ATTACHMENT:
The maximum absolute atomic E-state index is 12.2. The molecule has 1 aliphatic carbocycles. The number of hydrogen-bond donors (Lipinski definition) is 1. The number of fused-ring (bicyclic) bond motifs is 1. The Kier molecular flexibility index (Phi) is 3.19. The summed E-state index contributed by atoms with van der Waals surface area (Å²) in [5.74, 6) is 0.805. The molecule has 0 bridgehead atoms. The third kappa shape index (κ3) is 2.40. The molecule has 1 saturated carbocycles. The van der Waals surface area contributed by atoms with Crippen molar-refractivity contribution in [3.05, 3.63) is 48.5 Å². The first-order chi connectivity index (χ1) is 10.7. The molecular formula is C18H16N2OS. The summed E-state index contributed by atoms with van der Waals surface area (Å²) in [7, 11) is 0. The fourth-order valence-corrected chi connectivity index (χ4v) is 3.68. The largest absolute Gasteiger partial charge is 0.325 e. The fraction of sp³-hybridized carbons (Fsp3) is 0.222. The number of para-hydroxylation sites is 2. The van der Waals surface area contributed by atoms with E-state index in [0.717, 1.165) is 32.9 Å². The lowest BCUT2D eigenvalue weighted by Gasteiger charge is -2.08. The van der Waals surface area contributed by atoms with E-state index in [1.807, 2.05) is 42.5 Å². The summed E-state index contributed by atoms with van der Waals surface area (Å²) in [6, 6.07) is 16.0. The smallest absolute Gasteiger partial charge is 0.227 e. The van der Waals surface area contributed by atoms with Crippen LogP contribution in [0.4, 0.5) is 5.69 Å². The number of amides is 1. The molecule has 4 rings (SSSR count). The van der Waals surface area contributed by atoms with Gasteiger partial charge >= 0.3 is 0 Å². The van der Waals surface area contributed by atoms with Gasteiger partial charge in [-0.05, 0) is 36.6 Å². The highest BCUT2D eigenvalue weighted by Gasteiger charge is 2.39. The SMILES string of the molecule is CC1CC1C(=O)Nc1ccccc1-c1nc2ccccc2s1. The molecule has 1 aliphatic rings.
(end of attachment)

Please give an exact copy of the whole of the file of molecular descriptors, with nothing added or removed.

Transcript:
The maximum absolute atomic E-state index is 12.2. The molecule has 1 aliphatic carbocycles. The number of hydrogen-bond donors (Lipinski definition) is 1. The number of fused-ring (bicyclic) bond motifs is 1. The Kier molecular flexibility index (Phi) is 3.19. The summed E-state index contributed by atoms with van der Waals surface area (Å²) in [5.74, 6) is 0.805. The molecule has 0 bridgehead atoms. The third kappa shape index (κ3) is 2.40. The molecule has 1 saturated carbocycles. The van der Waals surface area contributed by atoms with Crippen molar-refractivity contribution in [3.05, 3.63) is 48.5 Å². The first-order chi connectivity index (χ1) is 10.7. The molecular formula is C18H16N2OS. The summed E-state index contributed by atoms with van der Waals surface area (Å²) in [7, 11) is 0. The fourth-order valence-corrected chi connectivity index (χ4v) is 3.68. The largest absolute Gasteiger partial charge is 0.325 e. The fraction of sp³-hybridized carbons (Fsp3) is 0.222. The number of para-hydroxylation sites is 2. The van der Waals surface area contributed by atoms with E-state index in [0.717, 1.165) is 32.9 Å². The lowest BCUT2D eigenvalue weighted by Gasteiger charge is -2.08. The van der Waals surface area contributed by atoms with E-state index in [1.807, 2.05) is 42.5 Å². The summed E-state index contributed by atoms with van der Waals surface area (Å²) in [6, 6.07) is 16.0. The smallest absolute Gasteiger partial charge is 0.227 e. The van der Waals surface area contributed by atoms with Crippen LogP contribution in [0.4, 0.5) is 5.69 Å². The number of amides is 1. The molecule has 4 rings (SSSR count). The van der Waals surface area contributed by atoms with Gasteiger partial charge >= 0.3 is 0 Å². The van der Waals surface area contributed by atoms with Gasteiger partial charge in [-0.05, 0) is 36.6 Å². The highest BCUT2D eigenvalue weighted by Gasteiger charge is 2.39. The SMILES string of the molecule is CC1CC1C(=O)Nc1ccccc1-c1nc2ccccc2s1. The molecule has 1 aliphatic rings.